Monday, February 26, 2007

The digital challenge: Making easy-to-use devices

The International Herald Tribune's take on usability ...

"What makes something well designed? Millions of words have been written on the subject, but if you boil them down to basics, you end up with four questions. What does it do? How does it look? What's new about it? How will it affect the environment?

Plus change. Environmentalism excepted, that checklist has been more or less the same for the last century, whether it's applied to cars, clothing, or just about anything else. But these days you need to add a new question, at least you do if the object is a digital one, like a cellphone or a computer. You should ask how you're going to use it; because, when it comes to digital technology, whether it's easy — or brain-fuddlingly complicated — to get the thing to work will matter just as much as what it does, and how it scores as eye candy.

There's a name for this: user interface design, or UI for short. Its goal is to ensure that all of us can use digital devices simply and intuitively, regardless of how techno- savvy we are. As we're spending more and more time with digital products, UI is becoming one of the most important areas of design, but it's also one of the trickiest to judge. When user interface design is good, it's hassle-free and we don't have to think about it; but when it's bad, it can make our lives hell.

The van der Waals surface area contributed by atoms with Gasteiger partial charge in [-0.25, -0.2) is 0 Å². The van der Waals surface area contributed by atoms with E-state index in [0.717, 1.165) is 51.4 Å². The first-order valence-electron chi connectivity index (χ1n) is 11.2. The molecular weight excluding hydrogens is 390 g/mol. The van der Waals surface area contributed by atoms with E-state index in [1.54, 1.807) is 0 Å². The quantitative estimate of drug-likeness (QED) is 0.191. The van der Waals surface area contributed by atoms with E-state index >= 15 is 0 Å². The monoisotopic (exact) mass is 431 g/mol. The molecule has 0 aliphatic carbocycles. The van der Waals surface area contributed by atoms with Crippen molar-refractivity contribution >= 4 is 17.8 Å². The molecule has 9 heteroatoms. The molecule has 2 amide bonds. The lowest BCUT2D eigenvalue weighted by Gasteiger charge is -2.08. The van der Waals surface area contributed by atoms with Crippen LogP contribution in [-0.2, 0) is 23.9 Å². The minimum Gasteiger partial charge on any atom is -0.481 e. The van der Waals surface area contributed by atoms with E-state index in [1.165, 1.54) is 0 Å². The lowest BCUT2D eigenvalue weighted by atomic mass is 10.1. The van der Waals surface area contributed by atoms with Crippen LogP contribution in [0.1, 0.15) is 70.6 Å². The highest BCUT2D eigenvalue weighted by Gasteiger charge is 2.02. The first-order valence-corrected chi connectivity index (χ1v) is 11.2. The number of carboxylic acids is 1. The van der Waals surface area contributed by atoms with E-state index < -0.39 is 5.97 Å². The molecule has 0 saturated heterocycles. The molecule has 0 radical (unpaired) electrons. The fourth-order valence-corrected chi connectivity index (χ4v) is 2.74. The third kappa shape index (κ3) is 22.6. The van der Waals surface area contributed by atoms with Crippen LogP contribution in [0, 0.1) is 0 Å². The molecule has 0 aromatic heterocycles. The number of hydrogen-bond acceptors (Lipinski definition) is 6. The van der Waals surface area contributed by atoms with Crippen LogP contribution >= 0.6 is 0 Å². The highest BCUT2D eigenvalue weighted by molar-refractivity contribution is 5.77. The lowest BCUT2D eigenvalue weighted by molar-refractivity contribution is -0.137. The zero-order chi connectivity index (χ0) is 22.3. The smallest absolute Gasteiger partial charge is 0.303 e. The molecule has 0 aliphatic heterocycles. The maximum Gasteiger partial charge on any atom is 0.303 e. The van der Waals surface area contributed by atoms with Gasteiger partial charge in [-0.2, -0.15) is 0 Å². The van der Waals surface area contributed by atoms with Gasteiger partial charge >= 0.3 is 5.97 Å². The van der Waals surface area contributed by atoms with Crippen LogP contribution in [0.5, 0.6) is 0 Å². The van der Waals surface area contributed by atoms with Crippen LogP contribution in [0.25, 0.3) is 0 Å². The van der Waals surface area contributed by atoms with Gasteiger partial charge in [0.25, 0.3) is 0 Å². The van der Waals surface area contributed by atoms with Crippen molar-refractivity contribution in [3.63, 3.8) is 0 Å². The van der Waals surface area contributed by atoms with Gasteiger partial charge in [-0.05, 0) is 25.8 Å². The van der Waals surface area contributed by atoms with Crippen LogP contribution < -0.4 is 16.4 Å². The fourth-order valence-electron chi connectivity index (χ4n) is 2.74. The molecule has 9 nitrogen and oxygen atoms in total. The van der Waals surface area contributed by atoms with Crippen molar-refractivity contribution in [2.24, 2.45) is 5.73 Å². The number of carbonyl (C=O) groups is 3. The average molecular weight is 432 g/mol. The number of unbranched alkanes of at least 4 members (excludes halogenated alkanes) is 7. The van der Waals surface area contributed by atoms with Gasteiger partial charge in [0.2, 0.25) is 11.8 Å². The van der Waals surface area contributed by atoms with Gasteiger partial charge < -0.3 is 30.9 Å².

Here's what I mean. Take an irritatingly common example of bad UI design — the over-complicated cellphone. We've all had one. You upgrade your old phone to a snazzier one made by the same manufacturer, only to discover that: a) you've got to learn how to use it all over again; b) some of your favorite features on the old phone have been scrapped; and c) the same function requires even more scrolling and button pressing than it did last time.

The 99 percent of us who don't have doctorates in software engineering tend to blame ourselves for techineptitude. I certainly did, until I discovered that even my techiest friends couldn't access voice mail on their new cellphones either. Then I realized that the problem wasn't down to me, but to lousy UI design."    (Continued via International Herald Tribune)    [Usability Resources]


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